'Finally we managed to see and hear the father of a nation that had yet to be born'
Richard Ramsden, about Nelson Mandela’s
release from prison on February 11, 1990
Nelson Rolihlahla Mandela
10 May 1994–14 June 1999
The woman behind the online writers' group Imaginary Garden with Real Toads is Kerry, a South African poet, teacher and mother who has taught us many things about writing poetry, and has gently mothered many of us through our growth as poets.
When Nelson Mandela died earlier this month, Kerry was working long, hard hours marking official exams, along with many other teachers. We, her far-flung group of toadlings, were unable to communicate with her until today. It was a strange, even eerie, feeling for me and, I'm sure, for other Real Toads worldwide, to be unable to reach out to Kerry at such a time.
However, she and all the other people working at the marking centre "came together in respect and communal sorrow to offer up prayers in 6 languages, representing 4 religions...the people of a land so long torn apart by unnatural divisions...(and) that we were there, joined in brotherly love, is a direct consequence of Nelson Mandela's life."
Today, Kerry has asked us to write, if we care to, about Nelson Mandela, familiarly known to South Africans as "Mandiba" (his clan name) or "Tata" (father) or "Tata Mandiba".
I was only a year and a half old when the system of apartheid became law in South Africa. I'm sure no one in Canada spoke to me about it at that time, but I'm equally sure my parents must have spoken about it when they thought they were alone.
I was a very inquisitive child, even then, and listened carefully to everything I heard.
I was also sensitive to moods and, I'm sure, to opinions. I certainly grew up with a deep antipathy toward apartheid, toward segregation of any kind, and even, I realized when I first met the people who were to become my brother's in-laws, toward the Dutch...perhaps unreasonable of me to blame the Netherlands for what happened in their former colony.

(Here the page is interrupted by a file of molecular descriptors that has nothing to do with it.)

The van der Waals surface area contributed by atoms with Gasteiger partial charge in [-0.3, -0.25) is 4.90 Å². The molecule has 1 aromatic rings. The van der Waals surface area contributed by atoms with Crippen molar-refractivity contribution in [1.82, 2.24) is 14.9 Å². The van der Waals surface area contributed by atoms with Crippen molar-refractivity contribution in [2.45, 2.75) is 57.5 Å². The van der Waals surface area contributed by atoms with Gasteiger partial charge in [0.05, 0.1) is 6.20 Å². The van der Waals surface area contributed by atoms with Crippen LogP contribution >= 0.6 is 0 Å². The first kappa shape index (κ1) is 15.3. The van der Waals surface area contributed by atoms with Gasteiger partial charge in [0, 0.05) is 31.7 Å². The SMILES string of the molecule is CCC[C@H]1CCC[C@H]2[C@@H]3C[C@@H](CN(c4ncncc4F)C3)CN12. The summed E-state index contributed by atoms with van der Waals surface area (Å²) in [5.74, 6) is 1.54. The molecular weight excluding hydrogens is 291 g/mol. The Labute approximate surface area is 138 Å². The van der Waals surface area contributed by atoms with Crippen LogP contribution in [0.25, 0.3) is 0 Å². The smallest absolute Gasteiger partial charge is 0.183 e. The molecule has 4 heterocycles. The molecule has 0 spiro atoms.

Although I dropped my negativity toward my sister-in-law's family, I maintained a hard line regarding segregation, and carried, almost unbeknownst to myself, a bitterness toward white South Africans, even after Nelson Mandela's release from prison in 1990.
As it happened, I was living in a very small town in south-central British Columbia in the early 1990s. I was on a disability pension and visited the local medical clinic quite regularly. I had a nice Irish-born doctor who, for reasons I've now forgotten, moved away, and I was transferred to the new doctor, a white South African.
"No," I declared. I was at my most charming, obviously. "I won't. I don't believe in white South Africans."
(Apologies, at this juncture in 2013, to my South African friends: Kerry, Jo, Jo's husband Grant, and Jo's brother Phillip.)
Fortunately, for the good of my soul and my digestion, I had long since learned to forgive some of the white people from some of the southern US states, because progress had earlier been made with regard to American segregation policies, and only once had I thrown someone out my door for calling Martin Luther King "that nigger"!
Back to the small-town medical clinic in the 1990s...
"What," said the nurse, "do you mean? How can you not believe in white South Africans?" in a tone of voice suggesting I had lost most, if not all, of my marbles.
So I saw the new doctor, and let him see me. He was wonderful. He was young, kind, considerate, gentle, friendly, and asked my advice about writing because he enjoyed writing and wanted to try it in English, which wasn't his first language. He listened to my opinions, and took my chronic pain seriously. I absolutely adored him until he moved to New York to become a radiologist, because they enjoy regular working hours.
Meanwhile, far, far from that small BC town, Nelson Mandela had been awarded the Nobel Peace Prize together with F.W. de Klerk, for bringing about the end of apartheid.
Mandela also received the Order of Canada and was the first living person to be granted honorary Canadian citizenship.
Awards and honors from many other countries were bestowed upon him, and it was becoming obvious, even to that little girl who still resided deep in my heart, that Nelson Mandela, Tata Mandiba of South Africa, no longer needed my help.